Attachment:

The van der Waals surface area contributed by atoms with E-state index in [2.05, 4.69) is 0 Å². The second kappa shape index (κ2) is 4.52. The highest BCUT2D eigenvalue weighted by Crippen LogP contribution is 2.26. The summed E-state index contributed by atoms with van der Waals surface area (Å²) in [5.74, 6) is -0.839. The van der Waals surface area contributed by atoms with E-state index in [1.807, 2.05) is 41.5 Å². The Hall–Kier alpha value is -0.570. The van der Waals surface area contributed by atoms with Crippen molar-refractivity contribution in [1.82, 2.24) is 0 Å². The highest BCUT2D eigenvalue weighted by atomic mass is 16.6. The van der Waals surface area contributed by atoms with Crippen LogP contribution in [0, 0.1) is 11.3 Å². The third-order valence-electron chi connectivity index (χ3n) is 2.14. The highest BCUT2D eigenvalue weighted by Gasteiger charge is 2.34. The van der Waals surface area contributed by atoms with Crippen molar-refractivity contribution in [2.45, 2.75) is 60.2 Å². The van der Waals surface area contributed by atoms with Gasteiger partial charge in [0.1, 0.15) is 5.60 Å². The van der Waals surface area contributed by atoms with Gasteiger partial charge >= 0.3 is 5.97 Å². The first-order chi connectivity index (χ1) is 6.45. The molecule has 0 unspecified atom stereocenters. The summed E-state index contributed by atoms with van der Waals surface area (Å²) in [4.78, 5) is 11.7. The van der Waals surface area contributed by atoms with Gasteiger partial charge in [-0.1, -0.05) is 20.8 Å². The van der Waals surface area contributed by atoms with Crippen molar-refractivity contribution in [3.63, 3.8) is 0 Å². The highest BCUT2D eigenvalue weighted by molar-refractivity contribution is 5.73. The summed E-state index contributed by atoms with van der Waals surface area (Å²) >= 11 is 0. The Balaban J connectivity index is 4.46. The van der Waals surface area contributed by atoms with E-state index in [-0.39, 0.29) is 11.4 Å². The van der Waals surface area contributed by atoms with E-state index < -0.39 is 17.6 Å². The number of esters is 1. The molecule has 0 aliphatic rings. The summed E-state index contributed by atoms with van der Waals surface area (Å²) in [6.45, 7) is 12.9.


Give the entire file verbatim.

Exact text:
The van der Waals surface area contributed by atoms with E-state index in [2.05, 4.69) is 0 Å². The second kappa shape index (κ2) is 4.52. The highest BCUT2D eigenvalue weighted by Crippen LogP contribution is 2.26. The summed E-state index contributed by atoms with van der Waals surface area (Å²) in [5.74, 6) is -0.839. The van der Waals surface area contributed by atoms with E-state index in [1.807, 2.05) is 41.5 Å². The Hall–Kier alpha value is -0.570. The van der Waals surface area contributed by atoms with Crippen molar-refractivity contribution in [1.82, 2.24) is 0 Å². The highest BCUT2D eigenvalue weighted by atomic mass is 16.6. The van der Waals surface area contributed by atoms with Crippen LogP contribution in [0, 0.1) is 11.3 Å². The third-order valence-electron chi connectivity index (χ3n) is 2.14. The highest BCUT2D eigenvalue weighted by Gasteiger charge is 2.34. The van der Waals surface area contributed by atoms with Crippen molar-refractivity contribution in [2.45, 2.75) is 60.2 Å². The van der Waals surface area contributed by atoms with Gasteiger partial charge in [0.1, 0.15) is 5.60 Å². The van der Waals surface area contributed by atoms with Gasteiger partial charge >= 0.3 is 5.97 Å². The first-order chi connectivity index (χ1) is 6.45. The molecule has 0 unspecified atom stereocenters. The summed E-state index contributed by atoms with van der Waals surface area (Å²) in [4.78, 5) is 11.7. The van der Waals surface area contributed by atoms with Gasteiger partial charge in [-0.1, -0.05) is 20.8 Å². The van der Waals surface area contributed by atoms with Crippen molar-refractivity contribution in [3.63, 3.8) is 0 Å². The highest BCUT2D eigenvalue weighted by molar-refractivity contribution is 5.73. The summed E-state index contributed by atoms with van der Waals surface area (Å²) >= 11 is 0. The Balaban J connectivity index is 4.46. The van der Waals surface area contributed by atoms with E-state index in [-0.39, 0.29) is 11.4 Å². The van der Waals surface area contributed by atoms with E-state index < -0.39 is 17.6 Å². The number of esters is 1. The molecule has 0 aliphatic rings. The summed E-state index contributed by atoms with van der Waals surface area (Å²) in [6.45, 7) is 12.9.